Passenger rail service on the main line between Los Angeles and San Diego faced interruptions Saturday after a section of the Del Mar bluffs collapsed within a few feet of tracks following heavy rains this week.
The cliff failure occurred Friday south of Seagrove Park in front of a condominium complex, according to witnesses.
“The first time we saw it was this morning when we woke up,” said Ken Knight, a Washington resident who was vacationing in the area. “It’s probably a foot or two from the ties on the track. It’s close.”
On Saturday, the North County Transit District, which runs the Coaster passenger line, said it would close portions of the tracks south of the Solana Beach station to make repairs. Bus service will be provided to assist travelers.
Coaster trains will run on their regular Saturday schedule from Oceanside Transit Center to Solana Beach Coaster station and passengers will be taken by bus to Santa Fe Depot, according to the NCTD. Travelers who are headed north will be bused to Oceanside Transit Center.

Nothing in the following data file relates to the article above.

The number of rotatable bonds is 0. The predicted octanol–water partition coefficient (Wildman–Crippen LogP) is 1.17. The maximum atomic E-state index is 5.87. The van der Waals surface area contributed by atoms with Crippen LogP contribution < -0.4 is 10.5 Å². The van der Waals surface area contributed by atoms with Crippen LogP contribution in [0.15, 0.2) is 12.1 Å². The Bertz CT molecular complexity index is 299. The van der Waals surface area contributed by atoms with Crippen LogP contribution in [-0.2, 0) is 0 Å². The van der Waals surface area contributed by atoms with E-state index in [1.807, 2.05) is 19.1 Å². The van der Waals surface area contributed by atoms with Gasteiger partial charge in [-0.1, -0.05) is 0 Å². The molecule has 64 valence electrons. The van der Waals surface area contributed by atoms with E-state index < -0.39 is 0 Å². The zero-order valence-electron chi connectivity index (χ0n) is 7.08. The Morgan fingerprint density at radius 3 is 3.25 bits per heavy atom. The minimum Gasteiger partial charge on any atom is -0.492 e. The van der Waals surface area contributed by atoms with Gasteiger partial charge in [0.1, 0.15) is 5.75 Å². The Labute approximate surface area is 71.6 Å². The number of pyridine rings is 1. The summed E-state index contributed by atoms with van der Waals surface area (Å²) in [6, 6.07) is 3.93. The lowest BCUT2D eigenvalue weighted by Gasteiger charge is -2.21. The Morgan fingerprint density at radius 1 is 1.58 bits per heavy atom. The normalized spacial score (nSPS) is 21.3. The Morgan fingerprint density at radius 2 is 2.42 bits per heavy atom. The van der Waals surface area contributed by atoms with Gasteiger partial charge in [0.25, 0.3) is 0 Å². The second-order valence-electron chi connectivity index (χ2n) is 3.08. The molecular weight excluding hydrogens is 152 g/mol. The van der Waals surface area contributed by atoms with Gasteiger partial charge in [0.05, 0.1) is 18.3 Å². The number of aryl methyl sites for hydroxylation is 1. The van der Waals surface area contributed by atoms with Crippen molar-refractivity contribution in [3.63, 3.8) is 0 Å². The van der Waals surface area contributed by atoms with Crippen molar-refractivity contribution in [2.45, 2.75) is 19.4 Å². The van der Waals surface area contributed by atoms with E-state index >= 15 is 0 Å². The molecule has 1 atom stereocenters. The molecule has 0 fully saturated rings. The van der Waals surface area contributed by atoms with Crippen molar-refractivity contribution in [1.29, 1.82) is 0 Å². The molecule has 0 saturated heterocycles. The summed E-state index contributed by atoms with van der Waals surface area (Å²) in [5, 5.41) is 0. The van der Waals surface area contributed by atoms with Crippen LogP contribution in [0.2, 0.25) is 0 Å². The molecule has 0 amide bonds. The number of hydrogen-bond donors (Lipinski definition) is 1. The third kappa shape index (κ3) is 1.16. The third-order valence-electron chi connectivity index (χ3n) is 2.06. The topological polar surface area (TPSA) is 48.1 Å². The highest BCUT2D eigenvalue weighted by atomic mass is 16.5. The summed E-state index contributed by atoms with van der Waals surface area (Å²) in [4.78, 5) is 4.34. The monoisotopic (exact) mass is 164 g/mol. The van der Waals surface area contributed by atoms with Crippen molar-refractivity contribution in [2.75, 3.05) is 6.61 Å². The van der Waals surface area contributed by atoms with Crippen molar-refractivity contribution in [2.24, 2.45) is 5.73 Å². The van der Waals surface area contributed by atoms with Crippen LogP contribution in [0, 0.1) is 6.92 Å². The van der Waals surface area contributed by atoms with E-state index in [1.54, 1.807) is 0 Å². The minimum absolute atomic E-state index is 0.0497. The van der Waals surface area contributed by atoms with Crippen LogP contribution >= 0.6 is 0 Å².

Service for the Amtrak Pacific Surfliner will also be affected. For more information go online at PacificSurfliner.com or call (800) 872-7245.
Regularly scheduled train service for both Amtrak and the Coaster is expected to resume on Sunday, according to a news release.
Del Mar has seen a significant increase in bluff collapses in recent years, largely attributed to the destabilizing effects of urban runoff and erosion from ocean waves. Sea-level rise driven by climate change is expected to exacerbate failures in coming decades.
This week’s incident comes after a Thanksgiving storm soaked the San Diego region.
Regional transportation officials have planned a number of drainage upgrades and other improvements aimed at stabilizing the bluffs. Long-range plans are also being developed to relocate or stabilize the train tracks that service Amtrak, Coaster and freight operations.
Beachgoers in Del Mar and other areas are encouraged to keep a safe distance from steep cliff sides, roughly 25 to 40 feet.
While parts of the bluffs are made of sturdy mudstone, other sections are very precarious, specifically stretches that were filled with loose materials when the railroad was constructed.
Smith and Robbins write for the San Diego Union-Tribune. U-T reporter Charles T. Clark contributed to this report.